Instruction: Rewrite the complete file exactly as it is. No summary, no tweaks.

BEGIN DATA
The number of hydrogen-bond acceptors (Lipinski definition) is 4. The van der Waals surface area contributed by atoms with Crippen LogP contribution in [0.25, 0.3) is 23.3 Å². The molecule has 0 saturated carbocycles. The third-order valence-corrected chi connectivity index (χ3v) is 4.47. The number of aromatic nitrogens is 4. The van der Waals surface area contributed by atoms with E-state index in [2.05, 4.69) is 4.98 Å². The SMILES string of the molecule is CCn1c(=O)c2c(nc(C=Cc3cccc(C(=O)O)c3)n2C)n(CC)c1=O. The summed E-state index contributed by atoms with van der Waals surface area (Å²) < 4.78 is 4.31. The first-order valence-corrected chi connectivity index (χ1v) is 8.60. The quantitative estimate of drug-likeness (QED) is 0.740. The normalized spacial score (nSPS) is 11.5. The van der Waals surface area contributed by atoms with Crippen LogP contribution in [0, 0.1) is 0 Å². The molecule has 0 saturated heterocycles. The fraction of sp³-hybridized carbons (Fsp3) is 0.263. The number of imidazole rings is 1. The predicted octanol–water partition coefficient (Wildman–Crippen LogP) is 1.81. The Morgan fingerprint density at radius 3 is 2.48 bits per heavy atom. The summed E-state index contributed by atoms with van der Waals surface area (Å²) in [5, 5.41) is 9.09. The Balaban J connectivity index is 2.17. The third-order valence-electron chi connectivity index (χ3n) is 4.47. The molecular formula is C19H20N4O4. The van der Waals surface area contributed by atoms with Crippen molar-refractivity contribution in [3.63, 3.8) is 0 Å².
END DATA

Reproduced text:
The number of hydrogen-bond acceptors (Lipinski definition) is 4. The van der Waals surface area contributed by atoms with Crippen LogP contribution in [0.25, 0.3) is 23.3 Å². The molecule has 0 saturated carbocycles. The third-order valence-corrected chi connectivity index (χ3v) is 4.47. The number of aromatic nitrogens is 4. The van der Waals surface area contributed by atoms with E-state index in [2.05, 4.69) is 4.98 Å². The SMILES string of the molecule is CCn1c(=O)c2c(nc(C=Cc3cccc(C(=O)O)c3)n2C)n(CC)c1=O. The summed E-state index contributed by atoms with van der Waals surface area (Å²) < 4.78 is 4.31. The first-order valence-corrected chi connectivity index (χ1v) is 8.60. The quantitative estimate of drug-likeness (QED) is 0.740. The normalized spacial score (nSPS) is 11.5. The van der Waals surface area contributed by atoms with Crippen LogP contribution in [0, 0.1) is 0 Å². The molecule has 0 saturated heterocycles. The fraction of sp³-hybridized carbons (Fsp3) is 0.263. The number of imidazole rings is 1. The predicted octanol–water partition coefficient (Wildman–Crippen LogP) is 1.81. The Morgan fingerprint density at radius 3 is 2.48 bits per heavy atom. The summed E-state index contributed by atoms with van der Waals surface area (Å²) in [5, 5.41) is 9.09. The Balaban J connectivity index is 2.17. The third-order valence-electron chi connectivity index (χ3n) is 4.47. The molecular formula is C19H20N4O4. The van der Waals surface area contributed by atoms with Crippen molar-refractivity contribution in [3.63, 3.8) is 0 Å².